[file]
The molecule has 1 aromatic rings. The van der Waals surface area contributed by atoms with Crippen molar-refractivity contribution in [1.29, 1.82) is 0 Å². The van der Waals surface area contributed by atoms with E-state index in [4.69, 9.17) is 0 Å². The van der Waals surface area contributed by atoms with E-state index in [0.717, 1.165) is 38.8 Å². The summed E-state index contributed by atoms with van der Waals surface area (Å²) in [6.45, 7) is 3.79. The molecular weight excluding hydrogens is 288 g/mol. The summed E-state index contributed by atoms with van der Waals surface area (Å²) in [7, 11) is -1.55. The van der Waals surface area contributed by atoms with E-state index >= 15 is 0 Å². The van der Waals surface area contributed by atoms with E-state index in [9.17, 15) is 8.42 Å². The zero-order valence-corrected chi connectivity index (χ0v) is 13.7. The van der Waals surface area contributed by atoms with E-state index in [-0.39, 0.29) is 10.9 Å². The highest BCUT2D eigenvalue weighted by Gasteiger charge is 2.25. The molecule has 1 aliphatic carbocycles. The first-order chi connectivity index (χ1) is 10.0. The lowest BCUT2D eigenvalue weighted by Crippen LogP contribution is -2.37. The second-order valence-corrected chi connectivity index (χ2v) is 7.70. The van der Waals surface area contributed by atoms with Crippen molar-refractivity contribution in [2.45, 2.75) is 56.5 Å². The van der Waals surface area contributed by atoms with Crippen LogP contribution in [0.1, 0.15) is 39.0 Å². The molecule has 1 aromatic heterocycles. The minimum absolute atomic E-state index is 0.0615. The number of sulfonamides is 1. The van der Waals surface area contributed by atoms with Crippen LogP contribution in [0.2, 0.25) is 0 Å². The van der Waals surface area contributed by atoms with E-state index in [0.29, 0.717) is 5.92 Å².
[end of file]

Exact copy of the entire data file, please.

The molecule has 1 aromatic rings. The van der Waals surface area contributed by atoms with Crippen molar-refractivity contribution in [1.29, 1.82) is 0 Å². The van der Waals surface area contributed by atoms with E-state index in [4.69, 9.17) is 0 Å². The van der Waals surface area contributed by atoms with E-state index in [0.717, 1.165) is 38.8 Å². The summed E-state index contributed by atoms with van der Waals surface area (Å²) in [6.45, 7) is 3.79. The molecular weight excluding hydrogens is 288 g/mol. The summed E-state index contributed by atoms with van der Waals surface area (Å²) in [7, 11) is -1.55. The van der Waals surface area contributed by atoms with E-state index >= 15 is 0 Å². The van der Waals surface area contributed by atoms with E-state index in [9.17, 15) is 8.42 Å². The zero-order valence-corrected chi connectivity index (χ0v) is 13.7. The van der Waals surface area contributed by atoms with E-state index in [-0.39, 0.29) is 10.9 Å². The highest BCUT2D eigenvalue weighted by Gasteiger charge is 2.25. The molecule has 1 aliphatic carbocycles. The first-order chi connectivity index (χ1) is 10.0. The lowest BCUT2D eigenvalue weighted by Crippen LogP contribution is -2.37. The second-order valence-corrected chi connectivity index (χ2v) is 7.70. The van der Waals surface area contributed by atoms with Crippen molar-refractivity contribution in [2.45, 2.75) is 56.5 Å². The van der Waals surface area contributed by atoms with Crippen LogP contribution in [0.1, 0.15) is 39.0 Å². The molecule has 1 aromatic heterocycles. The minimum absolute atomic E-state index is 0.0615. The number of sulfonamides is 1. The van der Waals surface area contributed by atoms with Crippen LogP contribution in [0.2, 0.25) is 0 Å². The van der Waals surface area contributed by atoms with E-state index in [0.29, 0.717) is 5.92 Å².